Hess LNG says it's planning a scaled-back verison of the liquified natural gas terminal that BP tried and failed to build at Crown Landing in Logan Township, Gloucester County, creating hundreds of temporary construction jobs but scaring environmentalists in Delaware, which controls access to the site.
"It's a very long-term" plan, said Gordon Shearer, president of Hess LNG, owned by New York-based gasoline distributor Hess Corp. and fuel broker Poten & Partners. "We'll be two to three years in permitting and reassessments, three to four years in construction, and run it for 30 years."
The plan to spend hundreds of millions of dollars on a breakwater, pier, tanks, pumps and pipelines has support from New Jersey politicians eager for what Shearer said were "several hundred construction jobs over three years," and about 30 fulltime and 30 contract jobs longterm. But it's been opposed by state officials and environmentalists in Delaware, where state law limits development in its coastal waters, which extend to the New Jersey shore.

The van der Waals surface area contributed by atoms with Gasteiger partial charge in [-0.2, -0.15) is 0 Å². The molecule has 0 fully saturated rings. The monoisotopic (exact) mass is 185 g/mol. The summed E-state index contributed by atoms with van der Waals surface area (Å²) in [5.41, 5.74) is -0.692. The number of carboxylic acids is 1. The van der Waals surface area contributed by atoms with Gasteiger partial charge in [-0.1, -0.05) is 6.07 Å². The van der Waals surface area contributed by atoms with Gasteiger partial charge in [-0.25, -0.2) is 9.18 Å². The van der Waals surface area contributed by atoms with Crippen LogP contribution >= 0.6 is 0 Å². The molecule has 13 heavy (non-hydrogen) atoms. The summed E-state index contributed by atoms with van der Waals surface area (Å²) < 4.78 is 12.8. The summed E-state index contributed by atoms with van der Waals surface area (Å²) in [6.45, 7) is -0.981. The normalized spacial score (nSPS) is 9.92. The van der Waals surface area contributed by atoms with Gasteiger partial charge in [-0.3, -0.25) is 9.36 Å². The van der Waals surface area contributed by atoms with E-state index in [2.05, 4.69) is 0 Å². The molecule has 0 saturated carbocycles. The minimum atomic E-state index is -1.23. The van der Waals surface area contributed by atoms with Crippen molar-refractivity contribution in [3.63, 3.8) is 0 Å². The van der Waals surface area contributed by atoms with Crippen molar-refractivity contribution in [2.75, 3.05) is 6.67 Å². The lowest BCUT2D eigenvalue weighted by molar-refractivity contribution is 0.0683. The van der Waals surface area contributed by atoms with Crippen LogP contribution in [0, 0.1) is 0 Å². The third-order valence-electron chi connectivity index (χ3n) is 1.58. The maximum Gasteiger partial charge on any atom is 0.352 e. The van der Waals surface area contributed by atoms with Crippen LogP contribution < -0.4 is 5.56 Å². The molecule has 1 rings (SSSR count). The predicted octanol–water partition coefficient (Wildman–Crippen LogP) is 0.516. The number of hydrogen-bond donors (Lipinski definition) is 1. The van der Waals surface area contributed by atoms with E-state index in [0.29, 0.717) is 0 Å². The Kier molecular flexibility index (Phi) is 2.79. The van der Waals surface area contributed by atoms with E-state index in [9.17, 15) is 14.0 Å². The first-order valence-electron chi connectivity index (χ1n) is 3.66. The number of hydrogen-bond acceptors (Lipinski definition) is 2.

Shearer told me Hess may "scale back" BP's initial plan, which called for up to three ships unloading chilled condensed gas every week.
UPDATE: My colleague Andy Maykuth, who covers energy, notes that Hess Corp. is among the companies developing natural gas in upstate Pennsylvania's Marcellus Shale. I called back Hess's Shearer and asked him, Would you want Crown Landing as an export terminal?
Not likely, said Shearer: Marcellus gas is expensive to extract, would be more expensive to liquify, and therefore likely makes sense only for local (U.S.) consumption. "We'll still need both" imports and local gas "if the U.S. is to replace coal" with cleaner-burning natural gas, he told me.